After the midterm the course staff for the Functional Programming class had a T-shirt made up saying “Functions Are Values”. What prompted this is a curious blind spot shared by nearly every student in the class about the nature of functions in ML (or, for that matter, in math). The students performed admirably on the midterm examination, capably writing higher-order functions, proving correctness of programs by structural induction, and even using higher-order functions to express staged computation. And yet nearly every student got the following simple “gimme” question wrong:
What is the type and value of the expression “fn x => raise Fail”?
I sensed trouble when, during the examination, a student asked me to clarify the question for him. Needless to say, I was at a loss for words! Sure enough, all but one student got this simple question wrong, sometimes spectacularly.
Many said “it has no value” and offered a guess as to its type. Others said “it raises an exception” and therefore has type “exn”. (For those who don’t know ML, the type exn is the type of values associated with an exception.) Still others said “the compiler will notice that it always raises an exception, and will therefore reject it”, or words to that effect. Where the hell did they get that bizarre notion? Whatever the deficiencies of our teaching may be, we certainly never said anything close to that! Others got the type right, but still could not explain what is its value.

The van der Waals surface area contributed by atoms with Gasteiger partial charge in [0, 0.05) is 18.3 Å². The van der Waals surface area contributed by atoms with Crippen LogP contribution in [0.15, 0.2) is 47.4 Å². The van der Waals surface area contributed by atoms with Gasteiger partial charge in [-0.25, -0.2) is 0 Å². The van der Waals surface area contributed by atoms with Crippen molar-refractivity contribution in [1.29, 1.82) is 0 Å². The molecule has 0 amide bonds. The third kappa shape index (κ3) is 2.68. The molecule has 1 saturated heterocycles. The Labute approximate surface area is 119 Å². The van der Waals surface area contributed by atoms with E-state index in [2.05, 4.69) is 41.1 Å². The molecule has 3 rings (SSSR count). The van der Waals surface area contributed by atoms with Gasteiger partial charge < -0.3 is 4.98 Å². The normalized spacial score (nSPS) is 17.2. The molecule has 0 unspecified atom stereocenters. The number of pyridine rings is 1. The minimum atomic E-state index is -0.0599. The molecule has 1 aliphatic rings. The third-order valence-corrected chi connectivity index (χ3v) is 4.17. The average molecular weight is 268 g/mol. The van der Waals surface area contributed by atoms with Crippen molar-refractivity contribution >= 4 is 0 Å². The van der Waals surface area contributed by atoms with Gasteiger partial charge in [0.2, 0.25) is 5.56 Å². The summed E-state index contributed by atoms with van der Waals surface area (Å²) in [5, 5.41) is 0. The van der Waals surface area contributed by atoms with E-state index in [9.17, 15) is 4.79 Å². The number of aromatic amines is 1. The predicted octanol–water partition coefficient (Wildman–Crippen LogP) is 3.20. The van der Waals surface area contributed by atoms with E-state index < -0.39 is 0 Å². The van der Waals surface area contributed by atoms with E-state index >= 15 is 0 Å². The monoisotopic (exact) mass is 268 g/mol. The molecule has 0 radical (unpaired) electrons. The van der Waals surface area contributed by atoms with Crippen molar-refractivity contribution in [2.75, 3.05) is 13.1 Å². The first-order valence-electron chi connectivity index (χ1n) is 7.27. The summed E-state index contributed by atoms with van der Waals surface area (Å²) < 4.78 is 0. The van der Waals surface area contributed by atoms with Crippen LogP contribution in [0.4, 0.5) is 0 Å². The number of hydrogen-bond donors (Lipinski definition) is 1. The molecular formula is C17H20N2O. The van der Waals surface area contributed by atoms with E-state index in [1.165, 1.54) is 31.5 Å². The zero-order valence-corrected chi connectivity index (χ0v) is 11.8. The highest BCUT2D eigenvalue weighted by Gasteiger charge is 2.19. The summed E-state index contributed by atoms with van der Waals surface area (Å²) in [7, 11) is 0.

Given that they are clearly capable of writing higher-order functional programs, how could this happen? Obviously the fault is not with our students, but with ourselves. But what did we do wrong? How did we manage to stump so many students with what we thought was a free 3-pointer? To be honest, I don’t know. But I have a few theories that I thought I would air here in hopes of helping others avoid my mistakes, or nip misunderstandings in the bud.
Throughout the course we have been very careful to develop a rigorous language-based model of computation using structural operational semantics. We assign meaning to the program you write, not to its translation into some mysterious underlying machine that doesn’t really exist anyway (in other words, we avoided telling the conventional lies). Nowhere did we ever explain anything by reference to “the compiler”, except at one point, which I now realize was a cardinal mistake. Don’t make it yourself. Here’s how it happened. We meant well, but the spirit is weak, and sometimes we stray. Forgive me Father, for I have sinned…..
Here’s where we went wrong, and I think invited wild speculation that led to the mistakes on the examination. One cool use of higher-order functions is to stage computation. A good example is provided by a continuation-based regular expression matcher, which I will not explain in any detail here. The crucial point is that it has the type
regexp -> string -> (string -> bool) -> bool
which says that it accepts a regular expression, a string, and a continuation, matching an initial segment of the string, if possible, and passing the rest to the continuation, or returning false if not. As this description suggests we can think of the matcher as a curried form of a three-argument function, and that’s that. But a more interesting formulation stages the computation so that, given the regexp, it computes a matcher for that regular expression that may be applied repeatedly to many different candidate strings without reprocessing the regular expression. (The code for this is quite beautiful; it’s available on our course web site if you’re interested.)